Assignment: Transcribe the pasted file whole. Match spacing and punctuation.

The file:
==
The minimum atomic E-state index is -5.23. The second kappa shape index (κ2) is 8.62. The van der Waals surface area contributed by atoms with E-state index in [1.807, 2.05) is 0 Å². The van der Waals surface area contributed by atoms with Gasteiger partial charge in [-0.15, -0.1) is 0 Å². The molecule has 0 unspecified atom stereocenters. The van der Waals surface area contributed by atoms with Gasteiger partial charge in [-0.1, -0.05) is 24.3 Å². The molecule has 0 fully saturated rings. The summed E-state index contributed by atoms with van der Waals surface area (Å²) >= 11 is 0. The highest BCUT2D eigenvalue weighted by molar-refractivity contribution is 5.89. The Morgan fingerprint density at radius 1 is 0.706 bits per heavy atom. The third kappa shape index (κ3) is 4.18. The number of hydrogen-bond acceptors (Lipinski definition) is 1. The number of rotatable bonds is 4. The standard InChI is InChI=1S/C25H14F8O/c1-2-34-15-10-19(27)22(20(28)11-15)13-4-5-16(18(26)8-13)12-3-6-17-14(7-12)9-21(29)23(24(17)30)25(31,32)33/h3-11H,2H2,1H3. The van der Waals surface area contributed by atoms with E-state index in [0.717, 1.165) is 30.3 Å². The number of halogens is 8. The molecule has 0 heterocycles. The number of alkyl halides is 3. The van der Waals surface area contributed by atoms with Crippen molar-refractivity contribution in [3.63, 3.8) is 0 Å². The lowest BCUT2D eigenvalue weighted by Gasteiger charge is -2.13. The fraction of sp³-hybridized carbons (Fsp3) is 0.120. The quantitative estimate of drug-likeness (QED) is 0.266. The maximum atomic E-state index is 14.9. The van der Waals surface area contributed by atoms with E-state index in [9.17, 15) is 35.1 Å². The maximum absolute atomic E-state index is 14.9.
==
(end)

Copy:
The minimum atomic E-state index is -5.23. The second kappa shape index (κ2) is 8.62. The van der Waals surface area contributed by atoms with E-state index in [1.807, 2.05) is 0 Å². The van der Waals surface area contributed by atoms with Gasteiger partial charge in [-0.15, -0.1) is 0 Å². The molecule has 0 unspecified atom stereocenters. The van der Waals surface area contributed by atoms with Gasteiger partial charge in [-0.1, -0.05) is 24.3 Å². The molecule has 0 fully saturated rings. The summed E-state index contributed by atoms with van der Waals surface area (Å²) >= 11 is 0. The highest BCUT2D eigenvalue weighted by molar-refractivity contribution is 5.89. The Morgan fingerprint density at radius 1 is 0.706 bits per heavy atom. The third kappa shape index (κ3) is 4.18. The number of hydrogen-bond acceptors (Lipinski definition) is 1. The number of rotatable bonds is 4. The standard InChI is InChI=1S/C25H14F8O/c1-2-34-15-10-19(27)22(20(28)11-15)13-4-5-16(18(26)8-13)12-3-6-17-14(7-12)9-21(29)23(24(17)30)25(31,32)33/h3-11H,2H2,1H3. The van der Waals surface area contributed by atoms with E-state index in [0.717, 1.165) is 30.3 Å². The number of halogens is 8. The molecule has 0 heterocycles. The number of alkyl halides is 3. The van der Waals surface area contributed by atoms with Crippen molar-refractivity contribution in [3.63, 3.8) is 0 Å². The lowest BCUT2D eigenvalue weighted by Gasteiger charge is -2.13. The fraction of sp³-hybridized carbons (Fsp3) is 0.120. The quantitative estimate of drug-likeness (QED) is 0.266. The maximum atomic E-state index is 14.9. The van der Waals surface area contributed by atoms with E-state index in [9.17, 15) is 35.1 Å². The maximum absolute atomic E-state index is 14.9.